Resource #3 Ability and Skills - I am solely responsible for MY performance and growth: No more annual performance appraisals and goal setting by managers (that’s actually a relief as I have never believed in them anyway). And there is no option of learning on the job as you are expected to deliver from day one as a consultant. So, if I have to grow, it is unto me to take charge of my learning curve while balancing the two points above – time and finances.  I am reading up on goal setting – 30, 60, 90 days plans that will work well for me and my business. I have also created a goal poster for myself to help me visualize my success and urge me forward. I had never imagined that I would end up spending so much time on this area ultimately considering that this was an area I never gave much attention to as an employee.

Resource #4 Technology and Tools – I am my support function: The life-lines of calling up the IT department or admin to take care of my IT or admin needs is over. I have to build up my own support structure so that I don’t waste my precious time on tasks such as creating invoices, backing up data, setting up a LAN, etc. – all business critical functions but not my core competency. I need to concentrate on my strengths and take help on or delegate my weaknesses. Hence the need to investigate the right set of tools and technology to improve my productivity. I also have to look at functions that can be delegated or outsourced with ease so I am keeping a checklist of things and documenting the processes that I need to outsource in the near future instead of trying to do it all myself. That’s another change in thought process that is important in making a smooth transition from employee to entrepreneur.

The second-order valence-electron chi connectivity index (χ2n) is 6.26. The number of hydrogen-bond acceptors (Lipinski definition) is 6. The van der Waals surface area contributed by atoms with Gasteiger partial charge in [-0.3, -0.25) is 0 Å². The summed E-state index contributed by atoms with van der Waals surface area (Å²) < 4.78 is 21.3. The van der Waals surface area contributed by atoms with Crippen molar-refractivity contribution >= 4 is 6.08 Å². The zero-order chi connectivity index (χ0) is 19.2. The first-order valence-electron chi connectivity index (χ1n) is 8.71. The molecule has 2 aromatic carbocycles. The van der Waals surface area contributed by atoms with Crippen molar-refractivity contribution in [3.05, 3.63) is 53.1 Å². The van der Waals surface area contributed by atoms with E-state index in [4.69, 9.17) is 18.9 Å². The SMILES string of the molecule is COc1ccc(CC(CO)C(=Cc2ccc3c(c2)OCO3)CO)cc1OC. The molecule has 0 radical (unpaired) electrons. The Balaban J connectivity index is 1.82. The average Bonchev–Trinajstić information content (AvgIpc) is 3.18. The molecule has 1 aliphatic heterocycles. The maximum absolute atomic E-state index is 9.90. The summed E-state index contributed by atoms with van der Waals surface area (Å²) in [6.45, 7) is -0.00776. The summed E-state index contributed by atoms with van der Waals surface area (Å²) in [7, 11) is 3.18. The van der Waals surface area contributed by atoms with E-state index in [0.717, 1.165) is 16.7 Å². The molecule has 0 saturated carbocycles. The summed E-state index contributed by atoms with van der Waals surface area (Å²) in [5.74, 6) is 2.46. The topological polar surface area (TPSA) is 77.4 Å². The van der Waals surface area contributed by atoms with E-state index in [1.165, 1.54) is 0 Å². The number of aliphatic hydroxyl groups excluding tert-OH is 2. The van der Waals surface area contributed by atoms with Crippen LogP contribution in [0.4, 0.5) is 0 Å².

Resource #5 Being Visible I am my marketing and sales engine – and that means that I have to move from being an introvert to someone who doesn’t shy away from marketing and legitimately promoting myself – the biggest mind shift that I have to make. This is probably something that I should have been doing as an employee too but I always thought that my work would speak for itself (and it did to some extent). Recognizing my value myself and ensuring that others know it too, never under-selling and pushing back or forward as needed is critical for my business growth. Confidence comes from action is something that I now realize too well – so my to-do list is now almost full of actions that I need to take to make me and my business visible. Sacha Chua – a fellow entrepreneur sums up it up very well in her sketch note here:

So are you in the same boat? What shifts did you have to make in your entrepreneurship journey? What else do I need to re-learn? I would love to hear back and learn from your experiences.

Pic courtesy: http://www.flickr.com/photos/uggboy/5383116954